(active ca. 1574, d. ca. 1603, Palermo)


Italian sculptor, military engineer, and architect, son of Francesco Camilliani, a pupil of Baccio Bandinelli. He moved to Palermo from Florence in 1574, to assemble and enlarge (with the collaboration of Michelangelo Naccherino) the fountain executed in the 1550s by his father for the Florentine villa of Pietro di Toledo. This had been sold to the city of Palermo by Pietro's son Luigi di Toledo, to be erected in the newly built Piazza Pretoria in front of the Palazzo Senatorio. It was much praised by Vasari and represented the introduction of Mannerist sculpture to Palermo.

Many documents relate to Camilliani, although only a few works survive. In 1586 he was appointed viceregal architect and custodian of coastal fortifications, in which role he played an important part in the defence of Sicily. In 1585 he was responsible for the construction of the military quarter at Milazzo. His busy studio supplied fountains, statues, funerary monuments and silver objects to churches and noble patrons. His statue of Glaucus (mid-1580s; Galleria Regionale della Sicilia, Palermo) was executed for the Palazzo Reale. In 1590 he designed the tribune of San Giovanni di Malta in Messina, which was completed by Giacomo del Duca, and in 1592 he agreed to make an elaborate fountain (destroyed 19th century) for the city of Caltagirone. The remains of a rich silver tabernacle, which was originally decorated with twelve apostles and the four evangelists, are preserved in the church of Santa Maria in Caltagirone.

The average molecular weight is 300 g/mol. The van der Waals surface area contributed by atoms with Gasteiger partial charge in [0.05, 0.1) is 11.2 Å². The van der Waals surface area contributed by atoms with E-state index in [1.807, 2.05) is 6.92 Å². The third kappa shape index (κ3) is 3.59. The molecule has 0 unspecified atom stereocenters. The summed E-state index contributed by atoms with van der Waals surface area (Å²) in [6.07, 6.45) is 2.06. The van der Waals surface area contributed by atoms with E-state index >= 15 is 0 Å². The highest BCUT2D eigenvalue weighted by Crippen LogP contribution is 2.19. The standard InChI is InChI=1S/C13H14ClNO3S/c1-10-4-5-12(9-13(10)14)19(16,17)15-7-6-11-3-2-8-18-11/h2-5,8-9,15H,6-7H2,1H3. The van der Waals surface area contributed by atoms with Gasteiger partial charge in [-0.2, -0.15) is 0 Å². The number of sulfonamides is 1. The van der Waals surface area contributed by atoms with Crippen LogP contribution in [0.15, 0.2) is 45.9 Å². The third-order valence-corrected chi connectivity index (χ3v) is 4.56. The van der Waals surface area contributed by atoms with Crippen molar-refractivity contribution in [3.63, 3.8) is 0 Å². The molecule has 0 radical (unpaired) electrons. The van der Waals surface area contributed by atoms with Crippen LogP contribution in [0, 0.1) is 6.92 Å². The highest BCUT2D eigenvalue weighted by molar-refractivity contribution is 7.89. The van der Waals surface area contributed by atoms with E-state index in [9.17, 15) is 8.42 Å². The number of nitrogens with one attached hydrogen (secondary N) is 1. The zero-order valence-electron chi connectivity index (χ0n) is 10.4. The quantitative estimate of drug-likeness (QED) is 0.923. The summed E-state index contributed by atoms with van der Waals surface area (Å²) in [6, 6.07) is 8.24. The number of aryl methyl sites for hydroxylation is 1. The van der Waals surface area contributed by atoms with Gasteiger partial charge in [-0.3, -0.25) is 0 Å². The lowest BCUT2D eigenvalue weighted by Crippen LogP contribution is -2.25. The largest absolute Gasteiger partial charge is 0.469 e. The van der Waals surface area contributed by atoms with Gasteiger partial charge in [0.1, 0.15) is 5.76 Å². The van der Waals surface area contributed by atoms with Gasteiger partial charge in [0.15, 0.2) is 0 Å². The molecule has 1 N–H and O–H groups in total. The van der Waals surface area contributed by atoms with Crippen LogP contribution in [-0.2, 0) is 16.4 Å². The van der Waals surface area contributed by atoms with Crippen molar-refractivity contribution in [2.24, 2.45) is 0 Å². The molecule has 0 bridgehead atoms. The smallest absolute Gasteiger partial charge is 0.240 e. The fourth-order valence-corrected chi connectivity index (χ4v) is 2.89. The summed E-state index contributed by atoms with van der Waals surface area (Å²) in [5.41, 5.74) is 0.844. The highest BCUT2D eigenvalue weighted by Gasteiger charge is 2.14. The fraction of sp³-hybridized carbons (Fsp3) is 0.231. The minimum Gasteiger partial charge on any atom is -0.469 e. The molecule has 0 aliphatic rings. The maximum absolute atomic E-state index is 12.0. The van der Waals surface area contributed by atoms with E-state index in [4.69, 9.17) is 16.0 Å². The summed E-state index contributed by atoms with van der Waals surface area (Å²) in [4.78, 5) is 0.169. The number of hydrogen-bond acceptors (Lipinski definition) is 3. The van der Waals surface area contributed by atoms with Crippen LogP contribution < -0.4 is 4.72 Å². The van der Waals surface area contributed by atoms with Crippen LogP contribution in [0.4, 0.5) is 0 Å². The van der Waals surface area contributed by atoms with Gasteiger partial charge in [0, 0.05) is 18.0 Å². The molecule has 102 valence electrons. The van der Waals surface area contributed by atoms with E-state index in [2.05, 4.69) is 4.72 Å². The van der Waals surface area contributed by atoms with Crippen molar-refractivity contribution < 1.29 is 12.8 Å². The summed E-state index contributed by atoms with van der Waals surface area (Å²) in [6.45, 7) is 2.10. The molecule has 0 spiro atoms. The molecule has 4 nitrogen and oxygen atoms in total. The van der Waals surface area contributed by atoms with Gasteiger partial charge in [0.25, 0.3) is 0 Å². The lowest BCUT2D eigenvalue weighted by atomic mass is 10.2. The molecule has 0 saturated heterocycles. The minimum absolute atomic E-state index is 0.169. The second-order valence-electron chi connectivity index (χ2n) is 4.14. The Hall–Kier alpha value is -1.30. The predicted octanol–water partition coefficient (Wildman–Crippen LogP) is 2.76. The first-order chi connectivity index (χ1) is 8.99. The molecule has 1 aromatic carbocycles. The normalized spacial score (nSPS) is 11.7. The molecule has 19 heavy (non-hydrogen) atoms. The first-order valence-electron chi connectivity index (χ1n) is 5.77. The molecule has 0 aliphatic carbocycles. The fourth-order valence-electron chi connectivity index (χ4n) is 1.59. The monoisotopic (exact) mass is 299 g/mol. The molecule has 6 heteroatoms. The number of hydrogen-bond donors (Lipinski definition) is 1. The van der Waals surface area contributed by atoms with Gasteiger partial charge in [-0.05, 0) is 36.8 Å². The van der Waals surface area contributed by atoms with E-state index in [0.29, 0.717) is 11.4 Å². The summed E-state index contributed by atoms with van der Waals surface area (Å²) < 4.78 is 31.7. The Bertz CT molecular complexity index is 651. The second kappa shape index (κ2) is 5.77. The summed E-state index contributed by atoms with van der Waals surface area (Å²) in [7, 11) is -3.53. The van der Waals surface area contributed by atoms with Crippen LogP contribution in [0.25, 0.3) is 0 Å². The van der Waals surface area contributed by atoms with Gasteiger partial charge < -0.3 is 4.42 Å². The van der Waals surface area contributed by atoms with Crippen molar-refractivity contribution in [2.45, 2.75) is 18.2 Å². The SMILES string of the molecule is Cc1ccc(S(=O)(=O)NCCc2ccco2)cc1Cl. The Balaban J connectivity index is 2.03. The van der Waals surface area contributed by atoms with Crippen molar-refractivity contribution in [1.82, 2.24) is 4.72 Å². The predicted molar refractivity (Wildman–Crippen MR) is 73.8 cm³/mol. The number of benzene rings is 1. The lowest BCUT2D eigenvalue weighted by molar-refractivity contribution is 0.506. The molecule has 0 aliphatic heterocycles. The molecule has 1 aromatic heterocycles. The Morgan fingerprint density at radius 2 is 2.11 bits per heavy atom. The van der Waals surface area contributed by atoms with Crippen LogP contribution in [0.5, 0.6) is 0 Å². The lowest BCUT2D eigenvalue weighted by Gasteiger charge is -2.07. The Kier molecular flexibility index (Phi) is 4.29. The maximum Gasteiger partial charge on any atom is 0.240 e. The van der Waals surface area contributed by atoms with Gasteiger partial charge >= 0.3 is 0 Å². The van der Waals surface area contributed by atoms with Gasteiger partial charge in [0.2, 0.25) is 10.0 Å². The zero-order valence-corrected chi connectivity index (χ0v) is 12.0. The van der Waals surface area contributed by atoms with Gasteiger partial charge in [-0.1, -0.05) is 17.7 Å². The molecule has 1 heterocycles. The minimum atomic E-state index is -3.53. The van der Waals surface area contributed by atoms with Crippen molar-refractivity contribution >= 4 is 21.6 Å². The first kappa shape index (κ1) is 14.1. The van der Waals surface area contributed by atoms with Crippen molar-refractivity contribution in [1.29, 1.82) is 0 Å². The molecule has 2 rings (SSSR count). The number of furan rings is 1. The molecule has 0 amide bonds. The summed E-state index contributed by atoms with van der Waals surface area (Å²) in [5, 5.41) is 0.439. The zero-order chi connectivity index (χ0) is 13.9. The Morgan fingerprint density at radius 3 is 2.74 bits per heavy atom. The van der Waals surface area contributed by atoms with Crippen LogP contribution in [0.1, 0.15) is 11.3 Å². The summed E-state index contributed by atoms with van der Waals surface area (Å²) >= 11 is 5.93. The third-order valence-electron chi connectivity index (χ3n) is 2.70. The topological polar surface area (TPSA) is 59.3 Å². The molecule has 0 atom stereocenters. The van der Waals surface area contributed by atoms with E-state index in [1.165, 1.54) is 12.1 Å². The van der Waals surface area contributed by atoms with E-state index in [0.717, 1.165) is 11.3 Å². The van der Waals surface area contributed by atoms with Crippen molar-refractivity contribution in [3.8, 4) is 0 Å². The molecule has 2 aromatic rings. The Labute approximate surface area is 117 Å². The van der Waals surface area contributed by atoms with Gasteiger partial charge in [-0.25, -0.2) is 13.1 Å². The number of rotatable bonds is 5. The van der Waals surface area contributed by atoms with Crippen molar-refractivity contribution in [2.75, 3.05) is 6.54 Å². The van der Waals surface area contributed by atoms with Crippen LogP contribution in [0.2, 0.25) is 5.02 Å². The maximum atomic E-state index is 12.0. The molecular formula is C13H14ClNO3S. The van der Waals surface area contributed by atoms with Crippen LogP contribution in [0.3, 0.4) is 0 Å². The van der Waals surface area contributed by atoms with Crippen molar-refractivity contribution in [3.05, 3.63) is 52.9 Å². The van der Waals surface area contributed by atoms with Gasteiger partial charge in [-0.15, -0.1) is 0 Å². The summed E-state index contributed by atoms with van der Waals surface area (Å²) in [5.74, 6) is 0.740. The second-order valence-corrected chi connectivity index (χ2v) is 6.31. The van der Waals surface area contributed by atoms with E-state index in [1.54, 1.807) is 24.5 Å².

In 1593 he planned the triumphal arch for the Florentines in honour of S Ninfa. In 1599 he was commissioned by Baroness Laura Valdina to produce a monument to her son Mauro Valdina, for the Chiesa Madre in Rocca. Enriched with marble inlay, it forms an important precedent for the style of decoration that prevailed in Sicilian churches during the 17th and 18th centuries. The plans for the Chiesa Madre in Milazzo and the courtyard of the Rocca Valdina Castle in Rocca have also been attributed to Camilliani.